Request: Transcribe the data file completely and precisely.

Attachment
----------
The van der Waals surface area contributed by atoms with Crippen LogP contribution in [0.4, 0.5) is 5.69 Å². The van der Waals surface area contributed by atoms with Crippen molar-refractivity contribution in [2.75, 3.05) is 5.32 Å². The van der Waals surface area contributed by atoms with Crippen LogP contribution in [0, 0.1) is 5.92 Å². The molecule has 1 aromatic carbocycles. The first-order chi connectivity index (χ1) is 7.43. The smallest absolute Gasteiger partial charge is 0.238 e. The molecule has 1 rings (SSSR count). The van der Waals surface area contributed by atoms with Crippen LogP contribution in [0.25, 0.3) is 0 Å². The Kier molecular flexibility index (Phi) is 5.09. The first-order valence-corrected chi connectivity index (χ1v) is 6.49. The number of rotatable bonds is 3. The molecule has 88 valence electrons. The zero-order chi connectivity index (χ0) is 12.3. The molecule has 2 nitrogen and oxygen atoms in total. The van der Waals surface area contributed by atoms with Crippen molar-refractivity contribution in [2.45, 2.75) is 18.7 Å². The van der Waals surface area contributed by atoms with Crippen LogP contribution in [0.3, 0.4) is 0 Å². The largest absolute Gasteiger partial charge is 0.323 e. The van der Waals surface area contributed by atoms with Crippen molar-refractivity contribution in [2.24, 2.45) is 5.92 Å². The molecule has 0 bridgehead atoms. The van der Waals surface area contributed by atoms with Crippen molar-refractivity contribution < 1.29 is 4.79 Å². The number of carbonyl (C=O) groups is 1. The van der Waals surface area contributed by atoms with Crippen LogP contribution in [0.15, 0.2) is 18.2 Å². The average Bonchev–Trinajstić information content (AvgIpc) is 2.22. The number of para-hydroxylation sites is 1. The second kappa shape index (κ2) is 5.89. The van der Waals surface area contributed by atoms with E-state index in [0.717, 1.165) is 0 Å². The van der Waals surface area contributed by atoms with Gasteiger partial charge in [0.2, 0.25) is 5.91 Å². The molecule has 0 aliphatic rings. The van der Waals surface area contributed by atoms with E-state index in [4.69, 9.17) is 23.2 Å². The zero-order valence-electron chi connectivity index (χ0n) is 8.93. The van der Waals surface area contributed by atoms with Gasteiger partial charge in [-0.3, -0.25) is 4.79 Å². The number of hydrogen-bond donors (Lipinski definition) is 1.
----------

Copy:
The van der Waals surface area contributed by atoms with Crippen LogP contribution in [0.4, 0.5) is 5.69 Å². The van der Waals surface area contributed by atoms with Crippen molar-refractivity contribution in [2.75, 3.05) is 5.32 Å². The van der Waals surface area contributed by atoms with Crippen LogP contribution in [0, 0.1) is 5.92 Å². The molecule has 1 aromatic carbocycles. The first-order chi connectivity index (χ1) is 7.43. The smallest absolute Gasteiger partial charge is 0.238 e. The molecule has 1 rings (SSSR count). The van der Waals surface area contributed by atoms with Crippen LogP contribution in [0.25, 0.3) is 0 Å². The Kier molecular flexibility index (Phi) is 5.09. The first-order valence-corrected chi connectivity index (χ1v) is 6.49. The number of rotatable bonds is 3. The molecule has 88 valence electrons. The zero-order chi connectivity index (χ0) is 12.3. The molecule has 2 nitrogen and oxygen atoms in total. The van der Waals surface area contributed by atoms with Crippen molar-refractivity contribution in [2.45, 2.75) is 18.7 Å². The van der Waals surface area contributed by atoms with Crippen LogP contribution in [0.3, 0.4) is 0 Å². The largest absolute Gasteiger partial charge is 0.323 e. The van der Waals surface area contributed by atoms with Crippen molar-refractivity contribution in [2.24, 2.45) is 5.92 Å². The molecule has 0 bridgehead atoms. The van der Waals surface area contributed by atoms with Crippen molar-refractivity contribution < 1.29 is 4.79 Å². The number of carbonyl (C=O) groups is 1. The van der Waals surface area contributed by atoms with Crippen LogP contribution in [0.15, 0.2) is 18.2 Å². The average Bonchev–Trinajstić information content (AvgIpc) is 2.22. The number of para-hydroxylation sites is 1. The second kappa shape index (κ2) is 5.89. The van der Waals surface area contributed by atoms with E-state index in [0.717, 1.165) is 0 Å². The van der Waals surface area contributed by atoms with Gasteiger partial charge in [0.2, 0.25) is 5.91 Å². The molecule has 0 aliphatic rings. The van der Waals surface area contributed by atoms with E-state index in [4.69, 9.17) is 23.2 Å². The zero-order valence-electron chi connectivity index (χ0n) is 8.93. The van der Waals surface area contributed by atoms with Gasteiger partial charge in [-0.3, -0.25) is 4.79 Å². The number of hydrogen-bond donors (Lipinski definition) is 1.